Yesterday, HSBC Group Chairman, Douglas Flint, announced the launch of the HSBC Water Programme, a new $100 million, five-year partnership with WWF, WaterAid and Earthwatch to tackle water risks in river basins, bring safe water and improved sanitation to over a million people and raise awareness about the global water challenge.
The announcement comes as a new report from Frontier Economics for HSBC reveals that by 2050, the top ten river basins by population are expected to produce a quarter of global GDP - a figure greater than the combined future economies of the US, Japan and Germany - and a sharp increase from a current contribution of 10%. The nine most populous river basins are in growing and fast-growing markets.
However, the report also forecasts that by 2050, without any improvement in water resource management, seven of these basins will face unsustainable water consumption, with significant to severe water scarcity, meaning at least 30% of the natural water run-off is being consumed. This could mean the GDP growth expected in the river basins would not materialise. In addition, ecosystems home to a quarter of the global population would see further permanent damage, affecting communities’ and businesses’ ability to thrive.
HSBC Group Chairman Douglas Flint commented, “Today’s findings show that the future of river basins is critical for global economic growth. Rapid, collaborative action worldwide is needed to improve water resource management in river basins. The report also highlights the powerful economic rationale for improving access to freshwater and sanitation, at a time when total aid for water access and sanitation has actually declined. The HSBC Water Programme will benefit communities in need and enable economies to prosper.”
The HSBC Water Programme will tackle water supply and sanitation. In 2010 nearly 800 million people were without access to safe water, and 2.5 billion without access to basic sanitation.
WWF Chief Executive David Nussbaum commented “Recent figures from WWF show that freshwater ecosystems have declined by 70% since 1970 and that, already, 2.7 billion people are living in river basins that experience water shortages at least one month a year – these figures, alongside the research commissioned by HSBC, demonstrate why it is so important for us to take action to protect our freshwater resources now.”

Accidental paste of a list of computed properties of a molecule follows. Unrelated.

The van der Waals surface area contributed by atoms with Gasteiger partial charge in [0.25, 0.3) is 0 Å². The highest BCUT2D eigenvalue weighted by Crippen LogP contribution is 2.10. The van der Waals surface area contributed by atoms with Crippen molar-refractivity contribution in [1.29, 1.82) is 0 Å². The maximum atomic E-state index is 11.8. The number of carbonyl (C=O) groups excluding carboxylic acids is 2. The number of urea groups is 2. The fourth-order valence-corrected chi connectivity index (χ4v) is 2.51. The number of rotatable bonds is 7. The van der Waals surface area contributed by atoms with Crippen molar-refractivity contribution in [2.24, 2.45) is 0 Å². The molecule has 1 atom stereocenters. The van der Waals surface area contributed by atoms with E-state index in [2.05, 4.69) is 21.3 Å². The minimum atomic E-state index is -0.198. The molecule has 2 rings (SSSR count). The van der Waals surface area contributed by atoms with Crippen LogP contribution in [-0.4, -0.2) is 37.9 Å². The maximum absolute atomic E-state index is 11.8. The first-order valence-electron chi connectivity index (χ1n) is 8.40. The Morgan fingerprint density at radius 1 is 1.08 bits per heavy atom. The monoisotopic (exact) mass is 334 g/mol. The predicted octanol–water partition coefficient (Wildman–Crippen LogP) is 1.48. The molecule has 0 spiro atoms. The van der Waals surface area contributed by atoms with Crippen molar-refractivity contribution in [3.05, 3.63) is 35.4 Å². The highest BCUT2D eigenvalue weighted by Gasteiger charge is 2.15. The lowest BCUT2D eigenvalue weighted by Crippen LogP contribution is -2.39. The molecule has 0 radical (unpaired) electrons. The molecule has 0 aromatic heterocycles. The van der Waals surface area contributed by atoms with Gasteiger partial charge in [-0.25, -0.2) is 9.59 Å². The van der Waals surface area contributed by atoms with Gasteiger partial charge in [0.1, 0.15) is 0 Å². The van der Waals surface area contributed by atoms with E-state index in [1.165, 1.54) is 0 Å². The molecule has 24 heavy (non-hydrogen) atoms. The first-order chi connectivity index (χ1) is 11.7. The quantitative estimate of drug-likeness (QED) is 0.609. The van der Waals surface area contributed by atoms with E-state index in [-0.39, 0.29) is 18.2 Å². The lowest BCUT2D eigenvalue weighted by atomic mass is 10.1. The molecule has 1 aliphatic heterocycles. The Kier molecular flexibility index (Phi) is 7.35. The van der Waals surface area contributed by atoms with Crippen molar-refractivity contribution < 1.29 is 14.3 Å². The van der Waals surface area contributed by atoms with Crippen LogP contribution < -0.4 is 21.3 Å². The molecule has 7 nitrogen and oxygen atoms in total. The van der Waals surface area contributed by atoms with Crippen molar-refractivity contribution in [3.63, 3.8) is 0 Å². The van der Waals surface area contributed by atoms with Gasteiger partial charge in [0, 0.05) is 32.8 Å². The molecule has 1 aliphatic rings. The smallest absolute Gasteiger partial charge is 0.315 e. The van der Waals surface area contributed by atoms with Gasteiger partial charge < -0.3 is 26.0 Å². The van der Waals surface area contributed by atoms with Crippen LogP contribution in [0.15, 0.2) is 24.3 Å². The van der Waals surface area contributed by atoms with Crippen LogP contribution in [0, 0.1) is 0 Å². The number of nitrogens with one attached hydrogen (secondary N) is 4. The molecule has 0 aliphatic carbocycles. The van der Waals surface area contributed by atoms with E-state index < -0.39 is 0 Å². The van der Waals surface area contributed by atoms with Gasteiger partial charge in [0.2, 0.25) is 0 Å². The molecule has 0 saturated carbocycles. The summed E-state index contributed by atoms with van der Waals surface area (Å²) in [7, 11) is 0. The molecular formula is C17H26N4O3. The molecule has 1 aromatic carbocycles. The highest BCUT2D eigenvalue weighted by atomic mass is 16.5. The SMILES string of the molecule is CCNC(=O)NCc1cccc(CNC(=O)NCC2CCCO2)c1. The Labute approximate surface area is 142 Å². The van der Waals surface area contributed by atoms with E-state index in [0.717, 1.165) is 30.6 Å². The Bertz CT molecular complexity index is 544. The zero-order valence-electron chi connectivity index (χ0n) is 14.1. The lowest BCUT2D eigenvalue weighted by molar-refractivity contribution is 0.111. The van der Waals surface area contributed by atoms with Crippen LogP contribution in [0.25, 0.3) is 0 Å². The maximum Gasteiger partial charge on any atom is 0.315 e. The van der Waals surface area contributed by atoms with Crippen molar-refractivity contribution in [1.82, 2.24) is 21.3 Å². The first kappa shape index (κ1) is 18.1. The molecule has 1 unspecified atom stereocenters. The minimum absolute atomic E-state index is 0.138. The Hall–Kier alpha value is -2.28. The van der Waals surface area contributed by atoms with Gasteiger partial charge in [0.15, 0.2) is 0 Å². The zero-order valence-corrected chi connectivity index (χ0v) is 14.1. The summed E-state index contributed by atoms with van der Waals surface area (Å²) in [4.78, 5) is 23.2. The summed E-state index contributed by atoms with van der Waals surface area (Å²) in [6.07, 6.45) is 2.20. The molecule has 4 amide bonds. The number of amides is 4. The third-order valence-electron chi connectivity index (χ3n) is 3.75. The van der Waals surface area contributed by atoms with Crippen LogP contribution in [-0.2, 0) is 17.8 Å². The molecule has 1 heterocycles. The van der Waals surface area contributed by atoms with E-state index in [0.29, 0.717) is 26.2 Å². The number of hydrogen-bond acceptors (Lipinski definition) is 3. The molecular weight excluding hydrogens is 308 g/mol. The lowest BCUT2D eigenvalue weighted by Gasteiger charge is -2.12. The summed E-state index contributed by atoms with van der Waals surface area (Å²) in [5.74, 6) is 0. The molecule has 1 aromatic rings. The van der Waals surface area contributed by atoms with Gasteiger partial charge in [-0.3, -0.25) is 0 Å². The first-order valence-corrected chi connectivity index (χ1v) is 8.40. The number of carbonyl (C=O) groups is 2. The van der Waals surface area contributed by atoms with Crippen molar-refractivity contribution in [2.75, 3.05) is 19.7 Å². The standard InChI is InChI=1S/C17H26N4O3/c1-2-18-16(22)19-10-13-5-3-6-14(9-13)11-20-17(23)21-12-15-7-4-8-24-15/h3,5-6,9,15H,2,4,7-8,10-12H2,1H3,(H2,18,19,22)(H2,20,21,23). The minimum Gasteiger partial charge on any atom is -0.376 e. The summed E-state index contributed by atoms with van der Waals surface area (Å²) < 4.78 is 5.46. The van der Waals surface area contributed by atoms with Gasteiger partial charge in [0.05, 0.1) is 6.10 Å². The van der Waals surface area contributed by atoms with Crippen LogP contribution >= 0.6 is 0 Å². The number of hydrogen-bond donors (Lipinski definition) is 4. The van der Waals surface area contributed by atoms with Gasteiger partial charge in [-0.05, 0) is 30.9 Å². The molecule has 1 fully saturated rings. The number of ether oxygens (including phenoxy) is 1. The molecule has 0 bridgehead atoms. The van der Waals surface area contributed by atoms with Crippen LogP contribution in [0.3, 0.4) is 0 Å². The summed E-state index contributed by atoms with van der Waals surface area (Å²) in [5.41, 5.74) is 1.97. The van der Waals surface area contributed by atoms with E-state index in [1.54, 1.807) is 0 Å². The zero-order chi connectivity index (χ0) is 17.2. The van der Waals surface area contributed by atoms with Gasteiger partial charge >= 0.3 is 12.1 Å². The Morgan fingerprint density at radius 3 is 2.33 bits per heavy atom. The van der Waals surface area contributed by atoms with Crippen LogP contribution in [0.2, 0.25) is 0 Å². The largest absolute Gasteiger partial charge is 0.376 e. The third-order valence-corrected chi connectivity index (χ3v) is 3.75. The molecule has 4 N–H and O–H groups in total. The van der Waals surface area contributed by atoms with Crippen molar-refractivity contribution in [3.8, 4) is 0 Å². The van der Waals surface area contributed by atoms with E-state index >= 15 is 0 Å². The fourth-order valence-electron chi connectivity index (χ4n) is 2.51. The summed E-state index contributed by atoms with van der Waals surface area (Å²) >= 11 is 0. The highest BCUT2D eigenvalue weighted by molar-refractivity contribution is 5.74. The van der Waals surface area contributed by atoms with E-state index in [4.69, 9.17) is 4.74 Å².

Eve Carpenter, COO of Earthwatch commented: “The HSBC Water Programme will enable Earthwatch to set up research projects in over 20 cities worldwide, working with local conservation partners to address urban water management issues. Thousands of HSBC employees and their wider local communities will take part in this global citizen science programme, collecting robust scientific data using innovative technology. These data will support, inform and transform policymakers’ water resource management plans.”
Barbara Frost, CE of WaterAid commented, “The HSBC Water Programme will transform lives through its support of WaterAid’s work. This exciting five-year partnership will result in 1.1 million people gaining access to safe water and 1.9 million to improved hygiene and sanitation in Bangladesh, India, Nepal, Pakistan, Nigeria and Ghana.”
Commenting on the Global strategy on Water, Nick Nicolaou CEO of HSBC Sri Lanka and Maldives said, “HSBC supports environmental projects because we understand that continued economic development is having a significant impact on the world’s eco-systems and resources, which are essential to enable businesses and communities to flourish. We are excited about this new five-year programme focusing on water and how it helps communities, similar to the climate change programme that was launched five years ago and successfully completed in Sri Lanka. With this new phase, we are confident that more emphasis will be placed in the following areas: a) Better water storage and access to water, b) Ground water management and c) Water awareness.
As the first step towards creating awareness on the HSBC water programme, we are happy to support an exhibition titled ‘Deliverance’ by renowned artist Anoma Wijewardene that aims to highlight the importance of managing our water resource and climate change. The exhibition will be open to the public on June 22, 2012 from 3 p.m. onwards for a period of one month.”
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